Mark Vette, Rambo’s trainer, told Cult of Mac, “When we first tried to get her to take a photo, it only took three attempts for her to understand the process. That’s faster than a dog… Actually, it’s faster than a human in some instances.”
Octopuses learn quickly and are highly motivated by food. Rambo was first taught to respond to a buzzer – which meant snack time. Then Vette had to teach her the buzzer meant to take a picture, which resulted in food.
Vette told NPR the hard part wasn’t training Rambo to shoot pictures; the hard part was creating an underwater set-up for the tank that the curious cephalopod wouldn’t destroy.
He told NPR, “She took the camera, ripped it off its hinges, ripped it off everything, smashed it to bits and spat it out.” Hence the name Rambo 🙂
Screenshot: Krystian Science
How Does the Octopus Seamlessly Co-ordinate Its Eight Arms?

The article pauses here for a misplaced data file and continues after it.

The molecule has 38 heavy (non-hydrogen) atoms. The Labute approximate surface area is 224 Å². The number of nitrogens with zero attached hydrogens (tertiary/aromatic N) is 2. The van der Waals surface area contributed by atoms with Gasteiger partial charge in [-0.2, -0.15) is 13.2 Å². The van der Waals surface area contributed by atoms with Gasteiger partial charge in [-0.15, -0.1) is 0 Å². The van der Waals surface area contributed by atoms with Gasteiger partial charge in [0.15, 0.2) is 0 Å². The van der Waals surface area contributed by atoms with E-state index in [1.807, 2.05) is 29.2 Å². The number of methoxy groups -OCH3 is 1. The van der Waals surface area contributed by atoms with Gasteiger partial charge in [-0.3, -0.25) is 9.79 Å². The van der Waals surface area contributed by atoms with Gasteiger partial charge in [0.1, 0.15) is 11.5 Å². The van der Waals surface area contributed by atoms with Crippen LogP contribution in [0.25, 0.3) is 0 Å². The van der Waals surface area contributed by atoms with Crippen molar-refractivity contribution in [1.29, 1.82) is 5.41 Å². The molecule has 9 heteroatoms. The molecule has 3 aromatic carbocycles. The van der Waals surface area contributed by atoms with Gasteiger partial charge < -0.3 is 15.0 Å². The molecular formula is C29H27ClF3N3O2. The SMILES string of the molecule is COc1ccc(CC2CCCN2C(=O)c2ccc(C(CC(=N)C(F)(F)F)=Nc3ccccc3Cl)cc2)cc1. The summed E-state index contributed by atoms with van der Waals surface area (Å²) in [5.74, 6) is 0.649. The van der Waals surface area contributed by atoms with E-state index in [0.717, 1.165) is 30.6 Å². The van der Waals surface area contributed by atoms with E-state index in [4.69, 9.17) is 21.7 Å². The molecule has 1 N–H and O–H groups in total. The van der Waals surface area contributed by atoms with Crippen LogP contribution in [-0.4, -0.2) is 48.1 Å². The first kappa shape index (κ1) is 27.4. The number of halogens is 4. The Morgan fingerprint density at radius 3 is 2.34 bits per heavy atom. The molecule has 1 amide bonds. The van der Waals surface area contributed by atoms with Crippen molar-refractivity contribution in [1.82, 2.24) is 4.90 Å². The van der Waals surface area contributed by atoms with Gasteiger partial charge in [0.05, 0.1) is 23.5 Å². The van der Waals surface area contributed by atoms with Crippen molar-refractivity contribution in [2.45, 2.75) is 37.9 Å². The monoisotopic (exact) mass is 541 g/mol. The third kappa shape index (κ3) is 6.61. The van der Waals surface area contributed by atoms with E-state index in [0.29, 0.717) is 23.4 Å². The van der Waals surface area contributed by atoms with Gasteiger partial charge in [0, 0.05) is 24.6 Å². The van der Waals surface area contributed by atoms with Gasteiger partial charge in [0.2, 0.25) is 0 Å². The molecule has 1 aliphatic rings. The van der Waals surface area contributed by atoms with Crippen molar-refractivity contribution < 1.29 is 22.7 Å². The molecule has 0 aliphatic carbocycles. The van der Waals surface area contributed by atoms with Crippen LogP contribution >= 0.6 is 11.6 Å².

Good thing octopuses don’t dance, because according to a new study, they have no rhythm.
Scientists found that the octopus moves by shortening and elongating its arms, which creates a pushing thrust. The animal does not move by bending or pulling its arms, as previously thought.
Octopuses have bilateral body symmetry, which means their left side is a mirror image of their right. Most bilateral-symmetric animals face forward when they are moving (except the crab, which walks sideways.) But, octopuses can move in ANY direction without needing to turn their bodies. They just push off a surface and propel themselves wherever they’d like.
“So the octopus only has to decide which arm to use for the pushing – it doesn’t need to decide which direction this arm will push,” explained Dr Levy. “[It has] found a very simple solution to a potentially complicated problem – it just has to pick which arm to recruit.”
While, the octopus clearly has some rad moves, researchers have not been able to spot a pattern, or rhythm to their movement. Levy believes there either is no pattern to discover, or their movement is too complicated for the studies they conducted.
The findings are published in the journal Current Biology.